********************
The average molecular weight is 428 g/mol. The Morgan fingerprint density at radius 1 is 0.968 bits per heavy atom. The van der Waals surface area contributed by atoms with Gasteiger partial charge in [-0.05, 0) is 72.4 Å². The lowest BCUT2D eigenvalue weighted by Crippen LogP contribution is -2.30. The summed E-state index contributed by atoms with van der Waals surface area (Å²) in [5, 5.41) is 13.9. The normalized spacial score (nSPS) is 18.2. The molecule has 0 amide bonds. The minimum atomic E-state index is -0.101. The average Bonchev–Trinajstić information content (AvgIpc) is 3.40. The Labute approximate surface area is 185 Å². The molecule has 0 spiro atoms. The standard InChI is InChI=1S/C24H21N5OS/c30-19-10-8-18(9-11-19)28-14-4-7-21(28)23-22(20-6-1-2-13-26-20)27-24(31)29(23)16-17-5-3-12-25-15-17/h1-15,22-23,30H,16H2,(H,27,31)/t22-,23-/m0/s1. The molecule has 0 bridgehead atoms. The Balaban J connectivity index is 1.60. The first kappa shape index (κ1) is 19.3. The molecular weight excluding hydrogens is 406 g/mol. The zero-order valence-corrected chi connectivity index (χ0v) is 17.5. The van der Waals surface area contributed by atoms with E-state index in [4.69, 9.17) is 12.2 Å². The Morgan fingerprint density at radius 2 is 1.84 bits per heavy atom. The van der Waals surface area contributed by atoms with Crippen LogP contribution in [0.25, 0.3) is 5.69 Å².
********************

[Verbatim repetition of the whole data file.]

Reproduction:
The average molecular weight is 428 g/mol. The Morgan fingerprint density at radius 1 is 0.968 bits per heavy atom. The van der Waals surface area contributed by atoms with Gasteiger partial charge in [-0.05, 0) is 72.4 Å². The lowest BCUT2D eigenvalue weighted by Crippen LogP contribution is -2.30. The summed E-state index contributed by atoms with van der Waals surface area (Å²) in [5, 5.41) is 13.9. The normalized spacial score (nSPS) is 18.2. The molecule has 0 amide bonds. The minimum atomic E-state index is -0.101. The average Bonchev–Trinajstić information content (AvgIpc) is 3.40. The Labute approximate surface area is 185 Å². The molecule has 0 spiro atoms. The standard InChI is InChI=1S/C24H21N5OS/c30-19-10-8-18(9-11-19)28-14-4-7-21(28)23-22(20-6-1-2-13-26-20)27-24(31)29(23)16-17-5-3-12-25-15-17/h1-15,22-23,30H,16H2,(H,27,31)/t22-,23-/m0/s1. The molecule has 0 bridgehead atoms. The Balaban J connectivity index is 1.60. The first kappa shape index (κ1) is 19.3. The molecular weight excluding hydrogens is 406 g/mol. The zero-order valence-corrected chi connectivity index (χ0v) is 17.5. The van der Waals surface area contributed by atoms with E-state index in [4.69, 9.17) is 12.2 Å². The Morgan fingerprint density at radius 2 is 1.84 bits per heavy atom. The van der Waals surface area contributed by atoms with Crippen LogP contribution in [0.25, 0.3) is 5.69 Å².